Alan Reifman, Texas Tech University
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In fact, it's amazing the pairs of variables that
correlate almost perfectly with each other (apparently) just by chance


Correlation is necessary for causality, but must have two other ingredients:

Hypothetical example

Watching a lot of television as a teen (A) is correlated negatively with SAT Verbal scores (B).  Could be...

(most television shows do not expose viewer to intelligent dialogue)
(people with lower verbal ability might prefer to spend free time watching TV than reading books)

Recent Research Findings that Raise Questions of Causality...

...As Well as Some Older Findings that Also Raise Causality Questions...

...Plus an April 2009 piece of sports speculation:  Does good team "chemistry" cause winning or does winning cause good chemistry? 

In-Class Exercise

Each group gets a scenario, based on an actual research finding.  For your scenario:

1.  Being allowed by your parents to see R-rated movies (A) correlated with greater likelihood of kids taking up smoking (B) (research finding).

2.  Having a TV set in the bedroom (A) correlated with couples having lower frequency of sexual activity (B) (research finding).

3.  Adolescents' watching of professional wrestling (A) correlated with fighting during dates and elsewhere (B) (research finding).

4.  Listening to certain types of sexual lyrics (A) correlated with teen sexual activity (B) (research finding).

5.  Alcohol consumption (A) correlated with violent behavior (B) (research findings).

6.  When Green Bay Packers' running back Ahman Green rushes for 100 yards or more (A) the Packers virtually always win, going 17-1 as of October 2003 (B) (article).

A Song, Before We Move to the Next Topic...

Lyrics by Alan Reifman
(May be sung to “Revolution,” John Lennon)

You say you’ve got a correlation,
Well, you know, it says nothing about cause,
You’ve got to do experimentation,
Well, you know, to fulfill science’s laws,

With a correlation between B and A,
Causal direction could go either way,

A correlation cannot be,

You say you’ve got a correlation,
Well, you know, A and B are only linked,
You need further investigation,
Well, you know, to show the pathway that you think,

There’s another option, and this is key,
There could be a third variable called C,

A correlation cannot be,

The Way to Show that "A" Causes "B"

Previous Example:  Does Alcohol Consumption (A) Cause Violent Behavior (B)?


Experiment to See if Alcohol Causes Violence

No Alcohol (nonalcoholic beer) – known as "control group" or "placebo"

Low Alcohol Beer –"experimental group"

High Alcohol Beer— "experimental group"

Can have as many groups as you’d like (but at least one experimental and one control group)

NOTE: Any one experiment can only test a single causal direction.  If we wanted to test if involvement in violence caused people to drink, we'd have to conduct another experiment.  How could we test whether violence causes drinking?


From the Fox Sports show "Sport Science,"  here's an illustrative single-subject design to study the effects of two different types of distraction (mainly visual; mainly audio), plus a control condition, on basketball free-throw accuracy (Part I and Part II).  This is obviously just a small demonstration for TV.  How could this experiment be improved if we really wanted to study this matter?

Experiment suggests that chewing gum while learning math improves later test-score performance (April 2009)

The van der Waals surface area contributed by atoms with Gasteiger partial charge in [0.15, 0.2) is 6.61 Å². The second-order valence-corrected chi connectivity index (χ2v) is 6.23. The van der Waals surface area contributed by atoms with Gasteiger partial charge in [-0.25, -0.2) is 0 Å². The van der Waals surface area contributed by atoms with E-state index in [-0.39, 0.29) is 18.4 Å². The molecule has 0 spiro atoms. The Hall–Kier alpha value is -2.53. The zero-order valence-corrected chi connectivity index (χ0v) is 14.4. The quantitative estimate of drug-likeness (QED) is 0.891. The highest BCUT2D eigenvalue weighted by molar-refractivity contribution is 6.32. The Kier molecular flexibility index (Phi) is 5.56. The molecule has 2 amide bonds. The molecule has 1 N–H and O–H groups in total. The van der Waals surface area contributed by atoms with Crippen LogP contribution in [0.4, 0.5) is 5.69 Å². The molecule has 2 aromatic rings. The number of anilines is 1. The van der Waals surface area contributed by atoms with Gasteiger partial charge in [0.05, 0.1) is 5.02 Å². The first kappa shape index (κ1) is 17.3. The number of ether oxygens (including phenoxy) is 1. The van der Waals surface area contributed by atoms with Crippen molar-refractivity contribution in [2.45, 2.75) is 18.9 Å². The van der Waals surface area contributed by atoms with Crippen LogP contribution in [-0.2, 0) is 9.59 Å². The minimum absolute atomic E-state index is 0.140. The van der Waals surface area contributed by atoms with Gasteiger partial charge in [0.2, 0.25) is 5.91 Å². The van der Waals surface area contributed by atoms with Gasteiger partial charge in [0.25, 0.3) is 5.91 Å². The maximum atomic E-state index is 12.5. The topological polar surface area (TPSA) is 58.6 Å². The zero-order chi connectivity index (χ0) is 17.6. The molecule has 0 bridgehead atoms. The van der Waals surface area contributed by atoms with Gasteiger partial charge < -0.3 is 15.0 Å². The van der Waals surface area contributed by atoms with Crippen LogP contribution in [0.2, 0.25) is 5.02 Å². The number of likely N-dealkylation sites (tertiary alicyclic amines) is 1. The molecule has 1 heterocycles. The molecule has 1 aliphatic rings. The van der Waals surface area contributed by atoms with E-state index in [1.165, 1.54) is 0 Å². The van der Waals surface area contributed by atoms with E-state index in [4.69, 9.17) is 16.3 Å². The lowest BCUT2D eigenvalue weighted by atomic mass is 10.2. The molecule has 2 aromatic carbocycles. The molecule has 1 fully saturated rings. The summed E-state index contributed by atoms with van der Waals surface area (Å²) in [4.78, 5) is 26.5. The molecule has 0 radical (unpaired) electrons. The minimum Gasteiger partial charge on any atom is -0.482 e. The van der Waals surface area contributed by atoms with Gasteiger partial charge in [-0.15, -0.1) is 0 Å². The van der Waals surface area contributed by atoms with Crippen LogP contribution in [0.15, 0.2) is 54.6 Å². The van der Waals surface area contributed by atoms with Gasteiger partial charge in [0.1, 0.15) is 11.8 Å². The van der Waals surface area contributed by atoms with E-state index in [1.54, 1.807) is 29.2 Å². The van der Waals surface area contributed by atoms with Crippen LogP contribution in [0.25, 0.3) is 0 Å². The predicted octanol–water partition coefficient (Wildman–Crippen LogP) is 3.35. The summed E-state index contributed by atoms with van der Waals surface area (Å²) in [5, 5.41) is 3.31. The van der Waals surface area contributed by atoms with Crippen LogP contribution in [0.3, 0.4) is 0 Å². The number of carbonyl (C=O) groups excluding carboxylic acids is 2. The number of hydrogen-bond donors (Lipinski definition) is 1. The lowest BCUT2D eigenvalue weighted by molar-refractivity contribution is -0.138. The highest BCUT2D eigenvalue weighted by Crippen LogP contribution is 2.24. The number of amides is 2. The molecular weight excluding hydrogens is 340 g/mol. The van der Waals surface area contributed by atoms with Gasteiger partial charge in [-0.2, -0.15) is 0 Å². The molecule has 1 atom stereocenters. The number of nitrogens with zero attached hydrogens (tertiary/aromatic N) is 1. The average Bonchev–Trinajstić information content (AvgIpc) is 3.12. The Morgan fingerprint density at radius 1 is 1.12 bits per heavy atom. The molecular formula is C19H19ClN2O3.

What kind of enclosed photo increases the likelihood someone will return a lost wallet?

In the business world, a term for experimentation is A/B testing.  Some simple examples come from Internet commerce.  Companies want to design their websites to look inviting and encourage consumers to buy their products.  How can we learn which website designs will be most effective?

A company can design two (or more) versions of its website (version A and version B) and have one version or the other come up randomly when someone visits the site.  The number of times the visitor clicks to receive further information or to buy the product can be recorded for each version of the page design and compared.  For examples, see here, here, and here.

I learned of these business applications via the book Super Crunchers, on the role of large "number-crunching" data analyses in our society.  

A memory aid:

Assign to conditions of 
 Independent variable, then observe on 
Dependent variable, for

And another memory aid:

The 5 E's.  Idea that experimental and control groups should be treated as identically as possible (amount of time spent with them, amount of attention they receive, equal belief in what they're getting; adapted from Eysenck, 1995), except for the one crucial ingredient of the treatment.  Examples... 

Everything Equal Except Essential Element


Sign by a restaurant in DFW airport...

How could we design an experiment to see if soup makes people smarter?


The major research methods tend to have strengths, as well as weaknesses. 

Ability to Infer Causality



Ability to Represent Real-life Situations
High SURVEYS This would be the ideal – strong in both areas


Internal Validity

Degree to which study permits conclusion that independent variable has caused differences in dependent variable.

Threats to Internal Validity
(primarily applicable in laboratory setting)

In addition to confounding (as in the free-throw example and hypothetical version of the wallet-returning study above), threats include...

EXPERIMENTER BIAS – Similar to "interviewer bias," where the researcher gives cues (smiles, nods) that encourage behavior (could happen if same person prepares beverages and oversees the "shock game").